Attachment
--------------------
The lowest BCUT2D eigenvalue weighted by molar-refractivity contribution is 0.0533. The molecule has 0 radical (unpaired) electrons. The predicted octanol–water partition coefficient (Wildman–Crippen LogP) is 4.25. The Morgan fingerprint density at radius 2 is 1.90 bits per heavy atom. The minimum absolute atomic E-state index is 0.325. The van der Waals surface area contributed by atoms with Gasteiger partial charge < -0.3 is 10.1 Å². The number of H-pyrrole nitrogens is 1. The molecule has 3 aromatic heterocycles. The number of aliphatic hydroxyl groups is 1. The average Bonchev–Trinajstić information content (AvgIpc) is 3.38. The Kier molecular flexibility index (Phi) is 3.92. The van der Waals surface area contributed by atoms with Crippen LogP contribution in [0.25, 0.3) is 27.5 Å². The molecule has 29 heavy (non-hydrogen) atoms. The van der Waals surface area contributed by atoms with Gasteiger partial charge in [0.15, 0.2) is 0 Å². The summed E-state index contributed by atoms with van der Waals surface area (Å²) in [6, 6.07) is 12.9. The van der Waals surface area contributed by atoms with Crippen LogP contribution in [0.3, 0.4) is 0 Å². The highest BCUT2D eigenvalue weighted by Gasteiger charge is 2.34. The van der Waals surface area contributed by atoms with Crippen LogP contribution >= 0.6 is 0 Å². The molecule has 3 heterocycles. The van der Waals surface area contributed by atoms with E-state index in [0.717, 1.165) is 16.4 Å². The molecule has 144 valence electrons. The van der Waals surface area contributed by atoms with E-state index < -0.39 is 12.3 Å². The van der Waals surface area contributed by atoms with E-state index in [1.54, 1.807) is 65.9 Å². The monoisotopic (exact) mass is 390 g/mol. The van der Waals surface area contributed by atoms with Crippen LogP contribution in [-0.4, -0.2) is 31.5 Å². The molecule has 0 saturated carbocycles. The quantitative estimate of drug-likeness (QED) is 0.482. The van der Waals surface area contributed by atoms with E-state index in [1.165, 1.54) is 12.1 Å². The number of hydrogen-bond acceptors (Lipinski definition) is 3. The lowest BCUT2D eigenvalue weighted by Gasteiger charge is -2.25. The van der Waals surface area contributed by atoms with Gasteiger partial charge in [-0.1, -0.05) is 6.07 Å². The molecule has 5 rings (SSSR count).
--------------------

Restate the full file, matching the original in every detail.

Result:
The lowest BCUT2D eigenvalue weighted by molar-refractivity contribution is 0.0533. The molecule has 0 radical (unpaired) electrons. The predicted octanol–water partition coefficient (Wildman–Crippen LogP) is 4.25. The Morgan fingerprint density at radius 2 is 1.90 bits per heavy atom. The minimum absolute atomic E-state index is 0.325. The van der Waals surface area contributed by atoms with Gasteiger partial charge < -0.3 is 10.1 Å². The number of H-pyrrole nitrogens is 1. The molecule has 3 aromatic heterocycles. The number of aliphatic hydroxyl groups is 1. The average Bonchev–Trinajstić information content (AvgIpc) is 3.38. The Kier molecular flexibility index (Phi) is 3.92. The van der Waals surface area contributed by atoms with Crippen LogP contribution in [0.25, 0.3) is 27.5 Å². The molecule has 29 heavy (non-hydrogen) atoms. The van der Waals surface area contributed by atoms with Gasteiger partial charge in [0.15, 0.2) is 0 Å². The summed E-state index contributed by atoms with van der Waals surface area (Å²) in [6, 6.07) is 12.9. The van der Waals surface area contributed by atoms with Crippen LogP contribution in [0.3, 0.4) is 0 Å². The highest BCUT2D eigenvalue weighted by Gasteiger charge is 2.34. The van der Waals surface area contributed by atoms with Crippen LogP contribution >= 0.6 is 0 Å². The molecule has 3 heterocycles. The van der Waals surface area contributed by atoms with E-state index in [0.717, 1.165) is 16.4 Å². The molecule has 144 valence electrons. The van der Waals surface area contributed by atoms with E-state index < -0.39 is 12.3 Å². The van der Waals surface area contributed by atoms with E-state index in [1.54, 1.807) is 65.9 Å². The monoisotopic (exact) mass is 390 g/mol. The van der Waals surface area contributed by atoms with Crippen LogP contribution in [-0.4, -0.2) is 31.5 Å². The molecule has 0 saturated carbocycles. The quantitative estimate of drug-likeness (QED) is 0.482. The van der Waals surface area contributed by atoms with E-state index in [1.165, 1.54) is 12.1 Å². The number of hydrogen-bond acceptors (Lipinski definition) is 3. The lowest BCUT2D eigenvalue weighted by Gasteiger charge is -2.25. The van der Waals surface area contributed by atoms with Gasteiger partial charge in [-0.1, -0.05) is 6.07 Å². The molecule has 5 rings (SSSR count).